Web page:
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The aquarium

  • Provide
    • a glass tank (not a round, Perspex bowl) as an aquarium with a water-filtering system to keep the water clean
    • gravel with rocks for the axolotls to stand on
    • plants to provide them with hiding places
    • a cover to protect them from predators and to prevent them escaping.
  • Keep aquarium conditions clean and at a relatively constant temperature.
  • Axolotls are mainly nocturnal, and they are more active in dim light. They have no eyelids to protect their eyes from harsh lights, so it is important to position the tank out of direct sunlight and to provide them with some shelter, usually in the form of plants.
  • Anchor all plants well. Plastic plants are best because they will withstand rough treatment from the axolotls. Plastic is also easy to clean.

Setting up the aquarium

  • The minimum size for two axolotls is 60 centimetres × 40 centimetres × 40 centimetres high. If they are overcrowded, axolotls will become less active and may even eat each other.
  • Prepare the tank by washing it out with salt and water and rinsing it thoroughly.
  • Place the empty tank on a flat, solid surface out of direct sunlight. As 1 litre of water weighs 1 kilogram, when the tank is filled with water and gravel, it may be very heavy. Consider what may happen in the event of an earthquake.
  • Before using it, rinse the gravel under a stream of water until the water runs clear.
  • Follow the instructions to install the filter.
  • Fill the tank to a depth of 25–30 centimetres and secure the plants. Turn on the pump and check that all systems are working.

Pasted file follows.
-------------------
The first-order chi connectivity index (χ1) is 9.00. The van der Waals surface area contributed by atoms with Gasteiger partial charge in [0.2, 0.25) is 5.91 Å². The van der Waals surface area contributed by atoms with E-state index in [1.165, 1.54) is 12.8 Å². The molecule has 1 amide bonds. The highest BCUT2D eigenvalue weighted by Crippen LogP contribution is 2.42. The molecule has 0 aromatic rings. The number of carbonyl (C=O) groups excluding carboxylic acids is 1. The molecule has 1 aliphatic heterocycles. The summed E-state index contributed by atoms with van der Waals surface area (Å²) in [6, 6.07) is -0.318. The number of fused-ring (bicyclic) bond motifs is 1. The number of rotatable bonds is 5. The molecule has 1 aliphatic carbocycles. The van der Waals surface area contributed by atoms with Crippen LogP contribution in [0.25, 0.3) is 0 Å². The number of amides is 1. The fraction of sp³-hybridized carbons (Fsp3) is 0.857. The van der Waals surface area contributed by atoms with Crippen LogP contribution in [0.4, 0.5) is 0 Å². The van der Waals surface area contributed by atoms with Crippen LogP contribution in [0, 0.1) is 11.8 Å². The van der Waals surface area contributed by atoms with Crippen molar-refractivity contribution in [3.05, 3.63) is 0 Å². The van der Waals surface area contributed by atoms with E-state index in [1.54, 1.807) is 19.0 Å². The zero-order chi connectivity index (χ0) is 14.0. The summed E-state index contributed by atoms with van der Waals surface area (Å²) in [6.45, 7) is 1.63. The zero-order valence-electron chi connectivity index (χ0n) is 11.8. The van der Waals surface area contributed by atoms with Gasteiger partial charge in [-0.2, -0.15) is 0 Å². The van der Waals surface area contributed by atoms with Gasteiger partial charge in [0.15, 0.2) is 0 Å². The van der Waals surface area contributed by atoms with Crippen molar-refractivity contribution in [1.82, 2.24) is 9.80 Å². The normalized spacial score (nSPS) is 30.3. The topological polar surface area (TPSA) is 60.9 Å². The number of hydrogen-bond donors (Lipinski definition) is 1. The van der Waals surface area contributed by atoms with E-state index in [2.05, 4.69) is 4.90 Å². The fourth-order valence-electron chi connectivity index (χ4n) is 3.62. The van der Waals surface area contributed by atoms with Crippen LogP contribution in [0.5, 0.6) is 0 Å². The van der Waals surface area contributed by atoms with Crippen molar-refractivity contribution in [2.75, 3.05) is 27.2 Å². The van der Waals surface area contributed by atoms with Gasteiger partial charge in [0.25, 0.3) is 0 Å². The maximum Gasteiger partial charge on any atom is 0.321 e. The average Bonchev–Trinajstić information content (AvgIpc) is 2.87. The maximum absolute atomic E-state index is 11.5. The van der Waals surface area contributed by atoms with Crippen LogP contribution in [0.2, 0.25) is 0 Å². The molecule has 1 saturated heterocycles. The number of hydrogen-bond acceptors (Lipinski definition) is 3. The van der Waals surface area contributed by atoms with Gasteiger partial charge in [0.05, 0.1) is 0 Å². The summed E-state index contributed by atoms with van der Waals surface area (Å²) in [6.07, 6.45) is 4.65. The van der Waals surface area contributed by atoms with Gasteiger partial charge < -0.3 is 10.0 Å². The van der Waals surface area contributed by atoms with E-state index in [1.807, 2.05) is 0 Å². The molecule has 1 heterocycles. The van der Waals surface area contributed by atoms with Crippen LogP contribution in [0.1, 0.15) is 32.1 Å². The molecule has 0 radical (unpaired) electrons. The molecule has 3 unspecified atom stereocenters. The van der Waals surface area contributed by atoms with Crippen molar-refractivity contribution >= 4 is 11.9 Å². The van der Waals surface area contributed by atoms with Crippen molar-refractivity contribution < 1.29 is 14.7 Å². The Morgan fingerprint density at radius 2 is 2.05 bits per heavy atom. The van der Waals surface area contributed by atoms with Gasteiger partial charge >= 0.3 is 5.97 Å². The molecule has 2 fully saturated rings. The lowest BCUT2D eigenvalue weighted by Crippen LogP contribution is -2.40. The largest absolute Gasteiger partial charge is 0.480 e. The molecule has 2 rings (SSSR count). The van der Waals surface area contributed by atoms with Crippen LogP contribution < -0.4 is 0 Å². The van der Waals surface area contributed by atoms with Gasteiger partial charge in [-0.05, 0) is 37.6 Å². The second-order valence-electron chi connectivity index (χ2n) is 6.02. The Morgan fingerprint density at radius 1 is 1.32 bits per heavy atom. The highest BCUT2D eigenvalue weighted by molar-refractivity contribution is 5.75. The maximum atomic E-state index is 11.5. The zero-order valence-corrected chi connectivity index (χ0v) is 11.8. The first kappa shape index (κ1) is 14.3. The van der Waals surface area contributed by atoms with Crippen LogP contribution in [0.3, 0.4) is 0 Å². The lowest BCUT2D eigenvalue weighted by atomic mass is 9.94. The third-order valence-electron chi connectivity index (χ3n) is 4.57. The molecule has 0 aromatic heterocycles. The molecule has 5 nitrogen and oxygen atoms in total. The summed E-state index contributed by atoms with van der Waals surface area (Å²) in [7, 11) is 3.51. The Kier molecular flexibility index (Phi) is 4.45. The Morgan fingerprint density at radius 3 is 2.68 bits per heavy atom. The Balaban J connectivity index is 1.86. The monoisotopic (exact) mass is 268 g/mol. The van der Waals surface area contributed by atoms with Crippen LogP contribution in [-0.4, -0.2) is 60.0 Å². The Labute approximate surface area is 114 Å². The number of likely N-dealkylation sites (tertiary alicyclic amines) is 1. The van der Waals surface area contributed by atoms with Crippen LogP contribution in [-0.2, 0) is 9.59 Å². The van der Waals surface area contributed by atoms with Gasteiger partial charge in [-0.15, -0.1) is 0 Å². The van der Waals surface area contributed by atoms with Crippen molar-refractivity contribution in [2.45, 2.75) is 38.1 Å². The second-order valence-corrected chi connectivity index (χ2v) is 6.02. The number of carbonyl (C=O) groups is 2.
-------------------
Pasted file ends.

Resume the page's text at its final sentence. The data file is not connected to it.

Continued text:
• Leave the water to stand for one day. This allows the chlorine to evaporate. Alternatively, there are chemical products available to achieve this more quickly.
  • Axolotls are poikilothermic, that is, their body temperature is determined by the temperature of the environment. Ensure that they maintain a temperature range of 10–25 degrees Celsius (°C). The optimum temperature is 14–18°C.


  • Filtration maintains good water quality by removing waste.
  • There are several types of filtration systems, including:
    • under-gravel filters, which draw water and waste down through the gravel but leave large solid wastes behind
    • reverse-flow external filtration systems, which take water from over the gravel, pass it through an external filter, and then return it to the tank.
  • The filter medium needs to be cleaned and/or replaced regularly. With either system, vacuum the bottom of the tank to remove large particles of debris.

Maintaining the aquarium

  • Remove faecal material each day, usually with a tank vacuum cleaner.
  • How often the water needs changing will depend on the number of axolotls and the type of filtration system used. As a rule, remove and replace one-third of the water each week, remembering to let the replacement water stand in a bucket for twenty-four hours to dissipate the chlorine before adding it to the tank.
  • With under-gravel filters, rake the gravel through and remove debris before changing the water.
  • With an external filtration system, the filter will need cleaning out and the filter medium may need replacing, usually every two to four weeks.
  • Plastic plants will develop an algal growth. Most plastic plants can be washed in warm water and left to soak in a weak bleach solution (10–20 millilitres of bleach per litre of water) for ten to fifteen minutes. Rinse them thoroughly before returning them to the tank.
  • Depending on the method of water filtration, thoroughly clean the tank at least every three months.